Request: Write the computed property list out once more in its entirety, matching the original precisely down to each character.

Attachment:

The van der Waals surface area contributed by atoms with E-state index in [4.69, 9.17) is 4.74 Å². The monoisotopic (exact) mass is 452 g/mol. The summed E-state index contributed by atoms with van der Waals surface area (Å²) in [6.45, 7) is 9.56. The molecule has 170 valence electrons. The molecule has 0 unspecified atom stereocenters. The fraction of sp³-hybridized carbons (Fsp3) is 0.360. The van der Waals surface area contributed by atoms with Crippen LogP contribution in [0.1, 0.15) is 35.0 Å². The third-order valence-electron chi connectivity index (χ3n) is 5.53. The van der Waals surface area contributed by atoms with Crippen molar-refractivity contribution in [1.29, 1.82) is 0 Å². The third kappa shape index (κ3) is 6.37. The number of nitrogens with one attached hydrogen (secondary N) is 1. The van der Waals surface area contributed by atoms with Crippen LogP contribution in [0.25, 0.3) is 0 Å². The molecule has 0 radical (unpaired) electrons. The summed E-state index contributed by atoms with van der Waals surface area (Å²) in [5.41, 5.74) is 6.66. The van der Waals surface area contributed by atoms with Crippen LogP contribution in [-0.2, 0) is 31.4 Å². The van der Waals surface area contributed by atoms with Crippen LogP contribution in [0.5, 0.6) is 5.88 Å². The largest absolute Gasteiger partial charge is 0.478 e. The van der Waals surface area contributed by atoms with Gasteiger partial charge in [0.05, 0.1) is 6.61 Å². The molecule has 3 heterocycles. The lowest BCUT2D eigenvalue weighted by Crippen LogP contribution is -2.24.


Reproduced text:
The van der Waals surface area contributed by atoms with E-state index in [4.69, 9.17) is 4.74 Å². The monoisotopic (exact) mass is 452 g/mol. The summed E-state index contributed by atoms with van der Waals surface area (Å²) in [6.45, 7) is 9.56. The molecule has 170 valence electrons. The molecule has 0 unspecified atom stereocenters. The fraction of sp³-hybridized carbons (Fsp3) is 0.360. The van der Waals surface area contributed by atoms with Crippen LogP contribution in [0.1, 0.15) is 35.0 Å². The third-order valence-electron chi connectivity index (χ3n) is 5.53. The van der Waals surface area contributed by atoms with Crippen molar-refractivity contribution in [1.29, 1.82) is 0 Å². The third kappa shape index (κ3) is 6.37. The number of nitrogens with one attached hydrogen (secondary N) is 1. The van der Waals surface area contributed by atoms with Crippen LogP contribution in [0.25, 0.3) is 0 Å². The molecule has 0 radical (unpaired) electrons. The summed E-state index contributed by atoms with van der Waals surface area (Å²) in [5.41, 5.74) is 6.66. The van der Waals surface area contributed by atoms with Crippen LogP contribution in [-0.2, 0) is 31.4 Å². The van der Waals surface area contributed by atoms with Crippen LogP contribution in [0.5, 0.6) is 5.88 Å². The largest absolute Gasteiger partial charge is 0.478 e. The van der Waals surface area contributed by atoms with Gasteiger partial charge in [0.05, 0.1) is 6.61 Å². The molecule has 3 heterocycles. The lowest BCUT2D eigenvalue weighted by Crippen LogP contribution is -2.24.